This page is out of date. Refresh to see the latest.
Showing with 39 additions and 88 deletions.
  1. +39 −88 doc/en/core/semicolon.md
View
127 doc/en/core/semicolon.md
@@ -3,112 +3,63 @@
Although JavaScript has C style syntax, it does **not** enforce the use of
semicolons in the source code, it is possible to omit them.
-But JavaScript is not a semicolon-less language, it in fact needs the
-semicolons in order to understand the source code. Therefore the JavaScript
-parser **automatically** inserts them whenever it encounters a parse
-error due to a missing semicolon.
+Every statement in JavaScript may end with either a semicolon or a new
+line.
var foo = function() {
- } // parse error, semicolon expected
+
+ }
test()
-Insertion happens, and the parser tries again.
+The parser sees that as if you had put your semicolons just fine.
var foo = function() {
- }; // no error, parser continues
- test()
-
-The automatic insertion of semicolon is considered to be one of **biggest**
-design flaws in the language, as it *can* change the behavior of code.
-
-### How it Works
-
-The code below has no semicolons in it, so it is up to the parser to decide where
-to insert them.
-
- (function(window, undefined) {
- function test(options) {
- log('testing!')
-
- (options.list || []).forEach(function(i) {
-
- })
-
- options.value.test(
- 'long string to pass here',
- 'and another long string to pass'
- )
-
- return
- {
- foo: function() {}
- }
- }
- window.test = test
-
- })(window)
-
- (function(window) {
- window.someLibrary = {}
-
- })(window)
-
-Below is the result of the parser's "guessing" game.
-
- (function(window, undefined) {
- function test(options) {
-
- // Not inserted, lines got merged
- log('testing!')(options.list || []).forEach(function(i) {
-
- }); // <- inserted
-
- options.value.test(
- 'long string to pass here',
- 'and another long string to pass'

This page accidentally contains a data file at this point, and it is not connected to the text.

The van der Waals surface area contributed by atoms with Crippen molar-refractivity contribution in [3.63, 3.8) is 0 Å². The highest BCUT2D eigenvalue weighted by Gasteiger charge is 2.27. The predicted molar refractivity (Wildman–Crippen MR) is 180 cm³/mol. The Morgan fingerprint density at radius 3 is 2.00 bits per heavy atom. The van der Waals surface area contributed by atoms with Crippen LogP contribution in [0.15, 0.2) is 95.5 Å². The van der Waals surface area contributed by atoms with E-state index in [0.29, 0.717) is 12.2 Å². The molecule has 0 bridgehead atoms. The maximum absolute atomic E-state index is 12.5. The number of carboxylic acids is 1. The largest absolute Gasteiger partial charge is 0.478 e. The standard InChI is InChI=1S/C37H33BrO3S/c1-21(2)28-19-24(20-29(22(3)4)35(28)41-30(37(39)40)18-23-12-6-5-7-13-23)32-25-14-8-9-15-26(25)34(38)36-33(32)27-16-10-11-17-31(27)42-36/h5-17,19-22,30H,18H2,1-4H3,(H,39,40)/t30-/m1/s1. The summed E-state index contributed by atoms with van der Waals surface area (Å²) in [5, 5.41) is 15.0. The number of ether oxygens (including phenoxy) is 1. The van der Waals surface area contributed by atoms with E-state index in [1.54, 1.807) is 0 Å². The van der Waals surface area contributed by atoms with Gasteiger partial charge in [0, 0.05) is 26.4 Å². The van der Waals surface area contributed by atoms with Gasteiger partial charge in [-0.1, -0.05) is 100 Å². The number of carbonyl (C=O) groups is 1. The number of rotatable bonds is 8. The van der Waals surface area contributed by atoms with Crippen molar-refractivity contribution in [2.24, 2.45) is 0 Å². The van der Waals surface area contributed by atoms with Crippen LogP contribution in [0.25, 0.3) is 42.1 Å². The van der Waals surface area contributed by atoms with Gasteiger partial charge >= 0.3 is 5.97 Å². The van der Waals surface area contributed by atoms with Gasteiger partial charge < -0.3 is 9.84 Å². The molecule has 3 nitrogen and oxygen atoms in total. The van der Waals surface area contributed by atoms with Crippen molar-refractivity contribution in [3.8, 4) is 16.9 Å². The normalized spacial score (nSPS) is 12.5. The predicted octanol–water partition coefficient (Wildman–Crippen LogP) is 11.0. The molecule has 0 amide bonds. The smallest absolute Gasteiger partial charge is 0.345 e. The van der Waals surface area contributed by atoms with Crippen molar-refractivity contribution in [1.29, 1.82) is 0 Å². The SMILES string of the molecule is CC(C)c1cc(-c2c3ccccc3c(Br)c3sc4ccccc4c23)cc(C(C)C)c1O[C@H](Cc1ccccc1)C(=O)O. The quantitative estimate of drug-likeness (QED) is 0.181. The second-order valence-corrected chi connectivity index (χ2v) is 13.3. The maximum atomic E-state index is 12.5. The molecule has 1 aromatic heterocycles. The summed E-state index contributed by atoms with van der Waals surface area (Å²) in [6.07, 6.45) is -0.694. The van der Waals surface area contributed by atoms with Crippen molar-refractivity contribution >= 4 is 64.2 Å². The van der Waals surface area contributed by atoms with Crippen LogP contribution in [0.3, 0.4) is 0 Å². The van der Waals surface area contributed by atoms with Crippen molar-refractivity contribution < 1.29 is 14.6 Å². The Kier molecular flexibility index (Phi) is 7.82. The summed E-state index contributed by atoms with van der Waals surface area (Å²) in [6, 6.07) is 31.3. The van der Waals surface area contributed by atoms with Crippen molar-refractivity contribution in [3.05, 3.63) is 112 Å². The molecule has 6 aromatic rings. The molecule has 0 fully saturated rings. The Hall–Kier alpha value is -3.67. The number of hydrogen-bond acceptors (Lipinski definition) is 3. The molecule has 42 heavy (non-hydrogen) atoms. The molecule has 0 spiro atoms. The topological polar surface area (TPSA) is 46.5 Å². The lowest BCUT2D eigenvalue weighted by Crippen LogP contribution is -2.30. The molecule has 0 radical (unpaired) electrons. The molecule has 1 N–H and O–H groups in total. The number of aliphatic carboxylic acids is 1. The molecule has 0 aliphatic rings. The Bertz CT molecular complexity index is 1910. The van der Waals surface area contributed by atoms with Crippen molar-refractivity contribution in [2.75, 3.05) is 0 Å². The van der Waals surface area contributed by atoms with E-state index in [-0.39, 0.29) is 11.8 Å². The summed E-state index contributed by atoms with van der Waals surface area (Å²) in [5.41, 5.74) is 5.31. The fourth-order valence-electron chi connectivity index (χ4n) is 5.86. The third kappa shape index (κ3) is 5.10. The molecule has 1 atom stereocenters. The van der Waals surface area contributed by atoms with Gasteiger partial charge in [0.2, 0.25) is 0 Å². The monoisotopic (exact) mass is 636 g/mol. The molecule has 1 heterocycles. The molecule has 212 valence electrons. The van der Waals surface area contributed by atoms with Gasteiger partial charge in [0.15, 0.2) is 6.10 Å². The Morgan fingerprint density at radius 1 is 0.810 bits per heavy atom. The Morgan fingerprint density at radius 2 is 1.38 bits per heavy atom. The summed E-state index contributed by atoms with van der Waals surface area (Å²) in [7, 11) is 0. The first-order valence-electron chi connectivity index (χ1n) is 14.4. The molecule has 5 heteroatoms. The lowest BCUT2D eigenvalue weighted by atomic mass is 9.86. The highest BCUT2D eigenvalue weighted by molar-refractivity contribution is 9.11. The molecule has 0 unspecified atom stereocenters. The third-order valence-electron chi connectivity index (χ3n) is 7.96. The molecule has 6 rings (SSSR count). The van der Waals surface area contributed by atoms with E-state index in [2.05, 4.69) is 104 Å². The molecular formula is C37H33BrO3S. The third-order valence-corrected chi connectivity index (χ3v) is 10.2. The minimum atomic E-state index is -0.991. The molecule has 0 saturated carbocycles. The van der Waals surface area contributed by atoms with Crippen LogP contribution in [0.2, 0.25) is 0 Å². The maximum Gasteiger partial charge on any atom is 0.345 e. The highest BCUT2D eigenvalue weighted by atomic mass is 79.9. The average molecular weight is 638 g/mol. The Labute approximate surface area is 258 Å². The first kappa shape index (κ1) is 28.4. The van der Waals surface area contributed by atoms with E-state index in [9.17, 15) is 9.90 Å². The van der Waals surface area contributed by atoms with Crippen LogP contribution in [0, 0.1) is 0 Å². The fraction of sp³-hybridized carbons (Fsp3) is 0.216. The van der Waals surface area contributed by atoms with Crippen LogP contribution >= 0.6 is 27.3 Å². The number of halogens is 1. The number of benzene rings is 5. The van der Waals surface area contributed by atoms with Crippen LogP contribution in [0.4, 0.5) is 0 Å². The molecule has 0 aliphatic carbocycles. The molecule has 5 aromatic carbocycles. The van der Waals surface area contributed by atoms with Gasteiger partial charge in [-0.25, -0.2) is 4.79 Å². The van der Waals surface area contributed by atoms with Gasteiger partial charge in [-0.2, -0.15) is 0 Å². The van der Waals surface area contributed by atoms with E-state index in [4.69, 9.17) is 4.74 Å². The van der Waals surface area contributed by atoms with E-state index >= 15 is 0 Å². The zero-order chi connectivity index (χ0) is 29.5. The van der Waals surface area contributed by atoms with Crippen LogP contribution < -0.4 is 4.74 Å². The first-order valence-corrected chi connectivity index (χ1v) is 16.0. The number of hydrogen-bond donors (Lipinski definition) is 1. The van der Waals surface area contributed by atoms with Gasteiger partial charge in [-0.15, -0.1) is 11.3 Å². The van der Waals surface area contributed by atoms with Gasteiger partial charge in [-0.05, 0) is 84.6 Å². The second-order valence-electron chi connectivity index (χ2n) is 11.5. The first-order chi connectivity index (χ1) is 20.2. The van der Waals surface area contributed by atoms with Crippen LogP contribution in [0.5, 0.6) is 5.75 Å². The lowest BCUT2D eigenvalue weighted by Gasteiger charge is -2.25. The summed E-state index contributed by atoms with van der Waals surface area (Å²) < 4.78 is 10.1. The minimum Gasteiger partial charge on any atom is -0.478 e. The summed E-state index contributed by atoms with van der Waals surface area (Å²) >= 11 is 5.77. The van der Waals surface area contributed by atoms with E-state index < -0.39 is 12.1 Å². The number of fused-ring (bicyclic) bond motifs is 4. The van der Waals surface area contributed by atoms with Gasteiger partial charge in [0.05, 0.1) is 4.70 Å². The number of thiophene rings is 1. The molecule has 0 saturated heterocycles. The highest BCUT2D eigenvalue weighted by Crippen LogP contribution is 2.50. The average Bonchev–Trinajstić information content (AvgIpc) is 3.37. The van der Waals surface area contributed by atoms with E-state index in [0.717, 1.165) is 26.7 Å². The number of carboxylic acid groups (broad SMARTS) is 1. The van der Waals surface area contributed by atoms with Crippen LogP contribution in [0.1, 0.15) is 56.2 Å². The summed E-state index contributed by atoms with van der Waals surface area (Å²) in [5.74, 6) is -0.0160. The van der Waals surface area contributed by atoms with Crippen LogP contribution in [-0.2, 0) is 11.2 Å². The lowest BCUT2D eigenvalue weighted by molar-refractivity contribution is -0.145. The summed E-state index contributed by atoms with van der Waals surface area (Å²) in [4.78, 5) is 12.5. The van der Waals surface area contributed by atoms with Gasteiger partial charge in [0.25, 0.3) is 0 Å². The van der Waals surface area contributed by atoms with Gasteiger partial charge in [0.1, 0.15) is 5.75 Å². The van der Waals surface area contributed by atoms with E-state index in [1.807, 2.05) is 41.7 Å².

- ); // <- inserted
-
- return; // <- inserted, breaks the return statement
- { // treated as a block
-
- // a label and a single expression statement
- foo: function() {}
- }; // <- inserted
- }
- window.test = test; // <- inserted
+
+ };
+ test();
- // The lines got merged again
- })(window)(function(window) {
- window.someLibrary = {}; // <- inserted
+Some tokens cause an implicit line continuation: `[`, `(`, `+`. `-` and `/`;
+that is, the previous statement will span through the following line if any
+of those tokens appear at the start of the next line.
- })(window); //<- inserted
+ a = b + c
+ (d + e).print()
-> **Note:** The JavaScript parser does not "correctly" handle return statements
-> which are followed by a new line, while this is not neccessarily the fault of
-> the automatic semicolon insertion, it can still be an unwanted side-effect.
+Since the line following the assignment expression starts with one of
+the line continuation tokens, JavaScript will accept it as part of the
+preceding statement.
-The parser drastically changed the behavior of the code above, in certain cases
-it does the **wrong thing**.
+ a = b + c(d + e).print();
-### Leading Parenthesis
-In case of a leading parenthesis, the parser will **not** insert a semicolon.
+### Restricted production
- log('testing!')
- (options.list || []).forEach(function(i) {})
+Some statements require a slight special attention, since they might
+end sooner than you'd expect due to semicolon insertion rules. These
+are called **restricted production** statements, being: post-fix
+increment/decrement (`++` and `--`), return, break, continue and throw.
-This code gets transformed into one line.
+In a nutshell, restricted productions can't have a line break between
+the keyword and the rest of the statement. Thus, inserting a line break
+right after the return keyword, will make the return statement end there.
- log('testing!')(options.list || []).forEach(function(i) {})
+ return
+ { foo: 'foo'
+ , bar: 'bar'
+ }
+
+The previous example will be parsed as a return statement, and a statement
+block, and result in a syntax error:
-Chances are **very** high that `log` does **not** return a function; therefore,
-the above will yield a `TypeError` stating that `undefined is not a function`.
+ return;
+ { foo: 'foo'
+ , bar: 'bar' // error, not valid in a statement block
+ };
+
### In Conclusion
-It is highly recommended to **never** omit semicolons, it is also advocated to
+It is recommended to **never** omit semicolons, it is also advocated to
keep braces on the same line with their corresponding statements and to never omit
-them for one single-line `if` / `else` statements. Both of these measures will
-not only improve the consistency of the code, they will also prevent the
-JavaScript parser from changing its behavior.
+them for one single-line `if` / `else` statements.
Something went wrong with that request. Please try again.